So far, that works better for some than others. Next month, we’re going to experiment with emailing at the end of the day. We will probably end up with different preferences. We tend to be productive at different times. And emailing – let’s be honest – is not when you need peak performance.

Here’s some solid advice from two ex-Googlers: “You’ll probably have a little less energy [...], but that is actually a good thing when it comes to email. You’ll be less tempted to overcommit by saying ‘yes’ to every incoming request, and less likely to bang out a multipage manifesto when a simple reply would do.”

Stop the madness

Last week we received a hilarious auto-reply. It stated something like: “I am not in the office as I’m attending a training session today. Therefore, my response might be slower than normal.” Seriously? You’re sending an auto-reply because you’re in training for one day? And you’re not even not responding, but responding ‘slower’. Damn, you must be writing emails on the toilet as well!

Oh, and stop the madness of endless CC’s. It’s sad, stupid and an utter waste of everyone’s time. Only CC if it’s really, really, really vital.

Join the detox

Join us in the fight against email overload. Set out a one-month experiment to change one or two things about how you handle your emails. After a month, evaluate, adapt, and improve.

And drop your detox suggestions in the comments below.

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Replies (13)

Ellen

Ellen

It reminds me of the following out of office reply I received: Donderdagochtend 10 januari ben ik ivm training niet per mail bereikbaar. In dringende gevallen ben ik telefonisch bereikbaar. I received this while reading ‘It doesn’t have to be crazy at work’ and it was an excellent example of craziness at work. I reflected on this reply with the sender. It was a deliberate reply because it gave her peace of mind that her team knew that she wouldn’t be available that morning and for me it serves as an example that we indeed should stop the madness. We expect swift replies to all those emails and that creates these kinds of practices...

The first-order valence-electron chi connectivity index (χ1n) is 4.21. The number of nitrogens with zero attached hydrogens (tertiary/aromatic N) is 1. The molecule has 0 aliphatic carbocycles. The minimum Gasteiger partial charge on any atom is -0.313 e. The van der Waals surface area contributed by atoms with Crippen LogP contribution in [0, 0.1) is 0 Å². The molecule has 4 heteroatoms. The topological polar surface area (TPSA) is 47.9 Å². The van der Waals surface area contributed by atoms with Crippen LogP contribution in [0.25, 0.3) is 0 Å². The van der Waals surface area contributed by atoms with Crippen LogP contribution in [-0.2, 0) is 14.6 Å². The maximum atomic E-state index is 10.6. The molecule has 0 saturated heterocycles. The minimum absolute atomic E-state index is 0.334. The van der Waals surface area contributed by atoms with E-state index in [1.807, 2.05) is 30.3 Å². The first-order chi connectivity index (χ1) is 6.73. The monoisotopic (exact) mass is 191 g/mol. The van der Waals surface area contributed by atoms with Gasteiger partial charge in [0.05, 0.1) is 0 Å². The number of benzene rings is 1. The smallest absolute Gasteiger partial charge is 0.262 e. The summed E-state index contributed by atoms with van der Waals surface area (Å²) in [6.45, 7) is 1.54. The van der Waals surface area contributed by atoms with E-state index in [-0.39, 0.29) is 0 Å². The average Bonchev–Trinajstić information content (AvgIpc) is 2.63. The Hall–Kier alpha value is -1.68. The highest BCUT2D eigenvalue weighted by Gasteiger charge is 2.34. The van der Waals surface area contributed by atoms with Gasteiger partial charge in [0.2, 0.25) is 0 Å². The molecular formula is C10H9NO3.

I experimented with a practice from Deep work and that involves banning all distractions for a specific period of time, so no outlook, telephones in another room and sole focus on one project. It worked quite well and made it easier to create focus.

David

Great to hear it helped to create focus. Is it a practice you still use daily?

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Ellen

Ellen

Prioritary topic, indeed.
I do not use the word 'urgent', as it is has no management meaning to me. I prefer instead the marking 'deadline : X' , or 'to be done by Tuesday' for example.
Starting the day checking mails is a reactive form, so I do not practice this. I first have a pause, think of my day or agenda, and only then look at my mails.
Have a nice day
A

Alain Ruche

Great practices Alain, thanks for sharing! 🤙🏼

| | 0 | Flag
Ellen

Ellen

I send emails starting with “for info only”, “for your approval”, “checking required”, etc etc to help people filter. I filter emails from some people where I am on the cc list into a folder to read later. I use the follow up reminders to flag a deadline etc etc. I don’t have the alert where half the message pops up as that’s distracting. I limit checking emails 2 twice a day.

Karen Pateman

Love your practices, Karen, how do people react to this? Have there been good, bad or ugly reactions?